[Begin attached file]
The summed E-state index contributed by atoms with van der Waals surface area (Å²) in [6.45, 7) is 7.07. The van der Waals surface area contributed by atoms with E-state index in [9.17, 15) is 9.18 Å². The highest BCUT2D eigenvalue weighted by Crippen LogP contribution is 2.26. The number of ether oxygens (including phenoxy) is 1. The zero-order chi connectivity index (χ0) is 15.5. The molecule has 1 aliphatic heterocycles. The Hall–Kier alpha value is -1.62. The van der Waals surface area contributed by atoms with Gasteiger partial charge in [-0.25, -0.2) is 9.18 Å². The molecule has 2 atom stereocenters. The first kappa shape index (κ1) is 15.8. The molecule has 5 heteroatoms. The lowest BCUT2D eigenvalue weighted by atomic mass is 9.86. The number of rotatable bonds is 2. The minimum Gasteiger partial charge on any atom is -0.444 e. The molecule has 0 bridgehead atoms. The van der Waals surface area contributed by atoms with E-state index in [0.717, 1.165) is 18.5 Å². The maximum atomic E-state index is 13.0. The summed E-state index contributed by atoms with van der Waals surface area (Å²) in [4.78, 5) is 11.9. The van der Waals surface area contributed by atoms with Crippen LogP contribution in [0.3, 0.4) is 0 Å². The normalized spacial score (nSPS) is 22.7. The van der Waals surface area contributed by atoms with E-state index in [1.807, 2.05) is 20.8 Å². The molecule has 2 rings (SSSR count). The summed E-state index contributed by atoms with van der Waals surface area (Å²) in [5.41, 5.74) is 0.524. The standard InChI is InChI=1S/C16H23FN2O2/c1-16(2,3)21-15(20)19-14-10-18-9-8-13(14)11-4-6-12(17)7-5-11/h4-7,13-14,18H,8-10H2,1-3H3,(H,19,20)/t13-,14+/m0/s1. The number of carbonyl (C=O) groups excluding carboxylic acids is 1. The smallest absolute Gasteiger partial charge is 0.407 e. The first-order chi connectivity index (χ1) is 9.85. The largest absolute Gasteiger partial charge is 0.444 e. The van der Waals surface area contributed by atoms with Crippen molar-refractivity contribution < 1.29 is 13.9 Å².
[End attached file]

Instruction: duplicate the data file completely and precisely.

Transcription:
The summed E-state index contributed by atoms with van der Waals surface area (Å²) in [6.45, 7) is 7.07. The van der Waals surface area contributed by atoms with E-state index in [9.17, 15) is 9.18 Å². The highest BCUT2D eigenvalue weighted by Crippen LogP contribution is 2.26. The number of ether oxygens (including phenoxy) is 1. The zero-order chi connectivity index (χ0) is 15.5. The molecule has 1 aliphatic heterocycles. The Hall–Kier alpha value is -1.62. The van der Waals surface area contributed by atoms with Gasteiger partial charge in [-0.25, -0.2) is 9.18 Å². The molecule has 2 atom stereocenters. The first kappa shape index (κ1) is 15.8. The molecule has 5 heteroatoms. The lowest BCUT2D eigenvalue weighted by atomic mass is 9.86. The number of rotatable bonds is 2. The minimum Gasteiger partial charge on any atom is -0.444 e. The molecule has 0 bridgehead atoms. The van der Waals surface area contributed by atoms with E-state index in [0.717, 1.165) is 18.5 Å². The maximum atomic E-state index is 13.0. The summed E-state index contributed by atoms with van der Waals surface area (Å²) in [4.78, 5) is 11.9. The van der Waals surface area contributed by atoms with Crippen LogP contribution in [0.3, 0.4) is 0 Å². The normalized spacial score (nSPS) is 22.7. The van der Waals surface area contributed by atoms with E-state index in [1.807, 2.05) is 20.8 Å². The molecule has 2 rings (SSSR count). The summed E-state index contributed by atoms with van der Waals surface area (Å²) in [5.41, 5.74) is 0.524. The standard InChI is InChI=1S/C16H23FN2O2/c1-16(2,3)21-15(20)19-14-10-18-9-8-13(14)11-4-6-12(17)7-5-11/h4-7,13-14,18H,8-10H2,1-3H3,(H,19,20)/t13-,14+/m0/s1. The number of carbonyl (C=O) groups excluding carboxylic acids is 1. The smallest absolute Gasteiger partial charge is 0.407 e. The first-order chi connectivity index (χ1) is 9.85. The largest absolute Gasteiger partial charge is 0.444 e. The van der Waals surface area contributed by atoms with Crippen molar-refractivity contribution < 1.29 is 13.9 Å².